Squaring the Circle: Can Article 7 be Used to Force Article 50?

Politic relationship between Europe Union and Great Britain. Brexit marc

Due to an unlikely string of events, the UK had sorted out its government more than two months quicker than it had looked likely in the immediate aftermath of the referendum when Cameron resigned.  However, to the frustration of others in the EU, May not only named Johnson, who insulted nearly every country, as the Foreign Minister, indicated she is in no hurry to trigger Article 50 of the Lisbon Treaty that formally begins the negotiations of the separation.  

If a UK referendum must be held, European officials wanted it to continue as a member of the EU.  Now that is has been held, and the vote was to leave, European officials want to begin the process as quickly as possible.    Cameron had initially provided a basis for such expectations.

May has thrown a new precondition into the mix.  May says that Article 50 will not be triggered until Brexit has Scotland’s backing, and Scotland is not prepared to give it.  It is one of the few areas in the UK that voted to remain in the EU.    In the Clinton Administration in the 1990s, there was a debate about what the word “is” meant.  Now, what May means is being discussed.

The timing of Article 50 is entirely in the UK’s hands (there is a legal debate about the role of Parliament in the decision), but once triggered the negotiations favor the EU.  After all, it is an EU Treaty, and it was designed to make for a high and costly barrier to exit.    Is there a way that the EU could pressure the UK into a more timely beginning of the negotiations?

The Lisbon Treaty has various clauses that can be used to bring a country to heel.  Article 7 allows the voting rights of a member to be suspended for not cooperating in good faith.     It is seen as a very aggressive step and is unprecedented.  The lack of precedent did not prevent the EC from entering into talks with Poland about some measures that raised questions over its commitment to democratic institutions or presently debating levying fines on Spain and Portugal for not trying harder to meet their fiscal goals.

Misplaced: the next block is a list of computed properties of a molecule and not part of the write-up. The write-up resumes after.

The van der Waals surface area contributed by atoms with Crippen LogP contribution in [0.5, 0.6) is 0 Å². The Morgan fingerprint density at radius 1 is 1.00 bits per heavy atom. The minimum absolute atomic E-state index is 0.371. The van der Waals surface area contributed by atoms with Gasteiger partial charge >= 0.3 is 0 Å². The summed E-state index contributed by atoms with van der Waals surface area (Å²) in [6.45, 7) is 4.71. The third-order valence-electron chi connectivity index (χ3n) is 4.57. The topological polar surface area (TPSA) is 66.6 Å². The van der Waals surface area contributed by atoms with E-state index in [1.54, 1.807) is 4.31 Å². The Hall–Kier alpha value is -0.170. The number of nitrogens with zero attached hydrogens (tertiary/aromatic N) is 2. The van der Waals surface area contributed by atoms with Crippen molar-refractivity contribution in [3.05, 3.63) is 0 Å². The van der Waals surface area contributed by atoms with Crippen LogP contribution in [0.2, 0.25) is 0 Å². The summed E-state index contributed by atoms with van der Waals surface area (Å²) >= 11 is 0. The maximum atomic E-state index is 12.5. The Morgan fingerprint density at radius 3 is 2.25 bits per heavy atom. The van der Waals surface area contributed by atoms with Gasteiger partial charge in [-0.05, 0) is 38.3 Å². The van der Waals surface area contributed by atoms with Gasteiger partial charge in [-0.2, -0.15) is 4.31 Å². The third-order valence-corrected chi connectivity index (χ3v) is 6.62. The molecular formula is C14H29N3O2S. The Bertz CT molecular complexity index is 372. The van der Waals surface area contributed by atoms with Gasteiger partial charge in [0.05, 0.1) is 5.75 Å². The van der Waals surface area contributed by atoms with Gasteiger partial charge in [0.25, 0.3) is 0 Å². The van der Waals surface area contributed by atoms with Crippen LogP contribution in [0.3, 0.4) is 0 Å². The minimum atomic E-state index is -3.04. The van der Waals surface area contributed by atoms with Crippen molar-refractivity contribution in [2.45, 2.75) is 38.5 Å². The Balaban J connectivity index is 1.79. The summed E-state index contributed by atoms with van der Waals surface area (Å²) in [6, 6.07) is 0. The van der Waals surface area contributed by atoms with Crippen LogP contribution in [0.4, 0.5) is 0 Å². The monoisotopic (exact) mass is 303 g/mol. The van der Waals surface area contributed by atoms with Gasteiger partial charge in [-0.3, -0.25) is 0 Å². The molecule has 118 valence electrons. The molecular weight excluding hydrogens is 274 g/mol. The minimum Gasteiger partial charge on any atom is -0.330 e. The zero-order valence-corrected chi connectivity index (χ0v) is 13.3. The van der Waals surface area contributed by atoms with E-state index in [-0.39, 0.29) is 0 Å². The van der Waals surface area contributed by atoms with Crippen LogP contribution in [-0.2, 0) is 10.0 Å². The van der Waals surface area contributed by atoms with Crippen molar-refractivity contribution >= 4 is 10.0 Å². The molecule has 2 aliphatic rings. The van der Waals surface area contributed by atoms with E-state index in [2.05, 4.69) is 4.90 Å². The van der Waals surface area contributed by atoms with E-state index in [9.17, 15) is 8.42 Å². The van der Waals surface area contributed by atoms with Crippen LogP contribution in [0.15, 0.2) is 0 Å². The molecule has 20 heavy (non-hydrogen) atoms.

Even without triggering Article 50, the UK’s influence in the EU has already begun to wane.  A UK representative is no longer the EC Commissioner of financial services.  The UK was scheduled to assume the rotating presidency in in H2 1,7, which no longer looks tenable.  There have already been meetings to which the UK is not invited.

On the other hand, the signal that other UK officials are sending suggests Article 50 will be triggered either late this year or early next year.  In an attempt to ease business concerns, the UK’s new Trade Minister Fox indicated that there would be around a dozen free-trade agreement ready for the UK exit from the EU by 1 January 2019.

Although the leadership of the BOE’s MPC has signaled that it is devising a package of measures that will be ready next month, Weale, among the more hawkish members, suggested he wanted to see real sector data before easing policy.   Note that Weale’s term end on August 8, a few days after next meeting.   He is reportedly going to take an academic post at King’s College in London.